Friday, August 18, 2017

Gaudís Post-Mortem Masterpiece

Copyright © Edward Riojas

Cathedrals of centuries past were no simple things to construct. Without the advantage of modern technology found in steel girders, heavy machinery, and composite materials, erecting a façade out of stone often took decades to complete. Throw in political upheavals, fires, and a war or two, and the process could be drawn out to several centuries.

For the architect, obtaining a monumental commission of designing such a façade came with the near-certain guarantee that it would be a life’s work and that others would finish the plans after death. While the Pisa Cathedral [of leaning tower fame] took only 31 years to build, the Cathedral of St. Stephen of Metz in France took 332 years to erect and the Cologne Cathedral in Germany dragged its construction through an agonizing 632 years.

Most modern buildings, by comparison, are erected near the speed of light. The gargantuan, mod-squad Cathedral of Our Lady of the Angels, Los Angeles, for example, took only four years to build.
Less than half of the final 18 spires
of La Sagrada Familia have been
erected thus far.

But then there is Spain, and the haunting genius of Antonio Gaudí. In a throwback to the days of meticulous workmanship, deep pockets, and lack of deadlines, Gaudí’s building is still under construction, but in a style unlike any other. The Basilica of La Sagrada Familia [The Holy Family] is an Art Nouveau masterpiece, even though the style went out of fashion more than 100 years ago. Gaudí was only the second architect commissioned to work on the project. Construction began in 1882 under Francisco de Paula del Villar y Lozano. Gaudí took over the project a year later, and oversaw work until his death in 1926. Since then, seven different architects have handed off duties. Completion is estimated to be near the year 2028 – 146 years after the basilica’s construction began.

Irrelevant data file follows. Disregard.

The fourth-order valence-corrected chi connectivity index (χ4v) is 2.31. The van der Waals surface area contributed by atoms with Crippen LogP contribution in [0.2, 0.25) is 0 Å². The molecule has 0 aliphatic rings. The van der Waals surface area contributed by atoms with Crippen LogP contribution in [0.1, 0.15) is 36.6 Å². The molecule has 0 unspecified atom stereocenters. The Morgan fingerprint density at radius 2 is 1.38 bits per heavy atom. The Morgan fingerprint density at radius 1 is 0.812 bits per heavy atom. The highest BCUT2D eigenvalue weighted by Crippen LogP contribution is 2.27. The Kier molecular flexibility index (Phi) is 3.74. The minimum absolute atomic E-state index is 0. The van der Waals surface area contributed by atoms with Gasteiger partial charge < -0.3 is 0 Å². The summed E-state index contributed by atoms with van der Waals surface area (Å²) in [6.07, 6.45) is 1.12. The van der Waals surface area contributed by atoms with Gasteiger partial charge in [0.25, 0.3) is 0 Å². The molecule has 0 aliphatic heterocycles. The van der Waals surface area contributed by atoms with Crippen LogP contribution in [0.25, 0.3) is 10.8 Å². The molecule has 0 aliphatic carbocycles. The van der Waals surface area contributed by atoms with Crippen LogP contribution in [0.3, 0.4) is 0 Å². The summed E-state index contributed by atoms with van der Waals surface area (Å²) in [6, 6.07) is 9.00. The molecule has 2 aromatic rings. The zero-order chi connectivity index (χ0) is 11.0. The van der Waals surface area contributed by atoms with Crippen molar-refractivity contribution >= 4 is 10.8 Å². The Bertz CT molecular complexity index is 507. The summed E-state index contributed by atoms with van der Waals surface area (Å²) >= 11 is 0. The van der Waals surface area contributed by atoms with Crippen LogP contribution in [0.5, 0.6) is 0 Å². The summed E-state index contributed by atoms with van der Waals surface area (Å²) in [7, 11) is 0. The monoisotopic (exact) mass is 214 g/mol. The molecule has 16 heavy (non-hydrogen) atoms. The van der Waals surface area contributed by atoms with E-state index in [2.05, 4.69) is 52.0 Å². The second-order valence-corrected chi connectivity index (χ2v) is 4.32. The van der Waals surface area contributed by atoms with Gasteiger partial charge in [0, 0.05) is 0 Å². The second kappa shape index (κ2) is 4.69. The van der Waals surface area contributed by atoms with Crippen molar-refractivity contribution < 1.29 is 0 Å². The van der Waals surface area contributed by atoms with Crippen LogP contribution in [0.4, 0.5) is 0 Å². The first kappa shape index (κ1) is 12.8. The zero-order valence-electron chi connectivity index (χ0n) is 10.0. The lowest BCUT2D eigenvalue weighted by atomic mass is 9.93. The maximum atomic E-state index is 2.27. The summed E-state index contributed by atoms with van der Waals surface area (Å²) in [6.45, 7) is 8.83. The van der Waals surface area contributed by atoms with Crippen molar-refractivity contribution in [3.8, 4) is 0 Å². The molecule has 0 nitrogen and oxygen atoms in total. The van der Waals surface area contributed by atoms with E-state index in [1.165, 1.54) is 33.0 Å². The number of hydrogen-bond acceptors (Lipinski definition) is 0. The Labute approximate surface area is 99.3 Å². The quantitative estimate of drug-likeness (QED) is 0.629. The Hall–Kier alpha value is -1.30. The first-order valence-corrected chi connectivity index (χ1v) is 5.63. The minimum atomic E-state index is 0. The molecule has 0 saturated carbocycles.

Were it not for Spain’s deep love of her native son, Gaudí, there would not be such devotion to the original genius of the architect’s design. It is difficult to look at the structure and all its detail without wonder and amazement. One must put aside reservations on function and worship, and simply admire the fanciful mind of a man who architecturally ignored the notion of a straight line and wholly embraced the fluidity and essence of Art Nouveau. We should also be thankful that his predecessors did their utmost to preserve Gaudí’s concept.
Detail of the Nativity façade.

If one looks at the façade from afar or glances at a model the completed basilica, it is obvious that it follows the general notion of a large cathedral. Upon closer inspection, however, all similarities dissolve. Eclectic flavors of Baroque flamboyance,  Gothic tracery, and natural forms are combined in a colossal structure wound tightly by whimsy. Yet there are sculptural groupings of Biblical figures that somehow bring the visitor back to the familiar. Other figures, however, go in an altogether different direction, leaving the viewer to expect the unexpected.

Religious preferences aside, I still would find it extremely hard to worship in the space, for all its wonder and fancy. It is simply too much to behold. Perhaps that wonder is, in part, the point of this architectural gem, but Gaudí takes us past the Divine and brushes awfully close to Disneyland. You may wonder, indeed, if there is a ride inside the building, and the answer is: Sort of. Tracks were laid beneath the structure so that the mass transit system can stop at La Sagrada Familia. Adding to other innovations built into the basilica, the tracks will be cushioned so that parishioners will take no notice of movement below the floors.
A view of La Sagrada Familia's 150-feet nave ceiling.

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